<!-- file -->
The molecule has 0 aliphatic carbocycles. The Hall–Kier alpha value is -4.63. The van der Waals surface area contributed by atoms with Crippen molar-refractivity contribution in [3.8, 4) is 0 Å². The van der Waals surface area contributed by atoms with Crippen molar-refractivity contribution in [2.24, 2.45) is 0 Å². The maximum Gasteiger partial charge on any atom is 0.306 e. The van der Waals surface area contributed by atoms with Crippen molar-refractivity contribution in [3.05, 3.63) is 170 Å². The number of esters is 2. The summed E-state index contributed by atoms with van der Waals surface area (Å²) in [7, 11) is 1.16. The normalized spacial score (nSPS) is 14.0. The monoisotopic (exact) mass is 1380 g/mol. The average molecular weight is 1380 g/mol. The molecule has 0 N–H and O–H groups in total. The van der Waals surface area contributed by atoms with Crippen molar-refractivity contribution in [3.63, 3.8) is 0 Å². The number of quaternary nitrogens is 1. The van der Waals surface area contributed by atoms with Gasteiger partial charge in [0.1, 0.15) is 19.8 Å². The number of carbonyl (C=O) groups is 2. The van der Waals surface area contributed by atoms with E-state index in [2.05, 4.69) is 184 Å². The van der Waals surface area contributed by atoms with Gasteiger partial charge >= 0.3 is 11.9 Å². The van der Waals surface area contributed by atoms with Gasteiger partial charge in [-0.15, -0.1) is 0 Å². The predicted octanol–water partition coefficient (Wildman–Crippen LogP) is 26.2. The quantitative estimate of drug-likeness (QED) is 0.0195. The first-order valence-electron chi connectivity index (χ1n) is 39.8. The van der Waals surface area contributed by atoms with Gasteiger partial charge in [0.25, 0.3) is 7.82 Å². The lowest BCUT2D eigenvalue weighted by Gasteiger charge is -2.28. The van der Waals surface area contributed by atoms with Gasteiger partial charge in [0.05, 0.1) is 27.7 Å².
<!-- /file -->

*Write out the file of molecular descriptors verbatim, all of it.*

The molecule has 0 aliphatic carbocycles. The Hall–Kier alpha value is -4.63. The van der Waals surface area contributed by atoms with Crippen molar-refractivity contribution in [3.8, 4) is 0 Å². The van der Waals surface area contributed by atoms with Crippen molar-refractivity contribution in [2.24, 2.45) is 0 Å². The maximum Gasteiger partial charge on any atom is 0.306 e. The van der Waals surface area contributed by atoms with Crippen molar-refractivity contribution in [3.05, 3.63) is 170 Å². The number of esters is 2. The summed E-state index contributed by atoms with van der Waals surface area (Å²) in [7, 11) is 1.16. The normalized spacial score (nSPS) is 14.0. The monoisotopic (exact) mass is 1380 g/mol. The average molecular weight is 1380 g/mol. The molecule has 0 N–H and O–H groups in total. The van der Waals surface area contributed by atoms with Crippen molar-refractivity contribution in [3.63, 3.8) is 0 Å². The number of quaternary nitrogens is 1. The van der Waals surface area contributed by atoms with Gasteiger partial charge in [0.1, 0.15) is 19.8 Å². The number of carbonyl (C=O) groups is 2. The van der Waals surface area contributed by atoms with E-state index in [2.05, 4.69) is 184 Å². The van der Waals surface area contributed by atoms with Gasteiger partial charge >= 0.3 is 11.9 Å². The van der Waals surface area contributed by atoms with Gasteiger partial charge in [-0.15, -0.1) is 0 Å². The predicted octanol–water partition coefficient (Wildman–Crippen LogP) is 26.2. The quantitative estimate of drug-likeness (QED) is 0.0195. The first-order valence-electron chi connectivity index (χ1n) is 39.8. The van der Waals surface area contributed by atoms with Gasteiger partial charge in [0.25, 0.3) is 7.82 Å². The lowest BCUT2D eigenvalue weighted by Gasteiger charge is -2.28. The van der Waals surface area contributed by atoms with Gasteiger partial charge in [0.05, 0.1) is 27.7 Å².